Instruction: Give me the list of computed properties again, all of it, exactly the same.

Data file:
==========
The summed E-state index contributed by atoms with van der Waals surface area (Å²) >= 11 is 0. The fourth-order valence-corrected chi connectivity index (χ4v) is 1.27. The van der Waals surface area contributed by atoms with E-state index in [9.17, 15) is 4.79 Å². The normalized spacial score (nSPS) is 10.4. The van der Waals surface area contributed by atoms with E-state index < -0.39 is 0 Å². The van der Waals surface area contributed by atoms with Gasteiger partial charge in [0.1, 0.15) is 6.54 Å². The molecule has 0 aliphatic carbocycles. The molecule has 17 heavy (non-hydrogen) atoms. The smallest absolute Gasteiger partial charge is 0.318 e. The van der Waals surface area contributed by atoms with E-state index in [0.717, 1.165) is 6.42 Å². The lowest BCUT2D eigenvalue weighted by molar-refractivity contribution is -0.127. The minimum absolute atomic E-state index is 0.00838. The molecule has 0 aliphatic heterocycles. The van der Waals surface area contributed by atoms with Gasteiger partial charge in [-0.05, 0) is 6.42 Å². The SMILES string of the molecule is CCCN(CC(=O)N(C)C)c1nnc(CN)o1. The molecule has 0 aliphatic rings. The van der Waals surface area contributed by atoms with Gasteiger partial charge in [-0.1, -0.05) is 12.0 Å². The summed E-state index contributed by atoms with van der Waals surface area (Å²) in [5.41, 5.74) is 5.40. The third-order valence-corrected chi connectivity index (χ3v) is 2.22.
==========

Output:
The summed E-state index contributed by atoms with van der Waals surface area (Å²) >= 11 is 0. The fourth-order valence-corrected chi connectivity index (χ4v) is 1.27. The van der Waals surface area contributed by atoms with E-state index in [9.17, 15) is 4.79 Å². The normalized spacial score (nSPS) is 10.4. The van der Waals surface area contributed by atoms with E-state index < -0.39 is 0 Å². The van der Waals surface area contributed by atoms with Gasteiger partial charge in [0.1, 0.15) is 6.54 Å². The molecule has 0 aliphatic carbocycles. The molecule has 17 heavy (non-hydrogen) atoms. The smallest absolute Gasteiger partial charge is 0.318 e. The van der Waals surface area contributed by atoms with E-state index in [0.717, 1.165) is 6.42 Å². The lowest BCUT2D eigenvalue weighted by molar-refractivity contribution is -0.127. The minimum absolute atomic E-state index is 0.00838. The molecule has 0 aliphatic heterocycles. The van der Waals surface area contributed by atoms with Gasteiger partial charge in [-0.05, 0) is 6.42 Å². The SMILES string of the molecule is CCCN(CC(=O)N(C)C)c1nnc(CN)o1. The molecule has 0 aliphatic rings. The van der Waals surface area contributed by atoms with Gasteiger partial charge in [-0.1, -0.05) is 12.0 Å². The summed E-state index contributed by atoms with van der Waals surface area (Å²) in [5.41, 5.74) is 5.40. The third-order valence-corrected chi connectivity index (χ3v) is 2.22.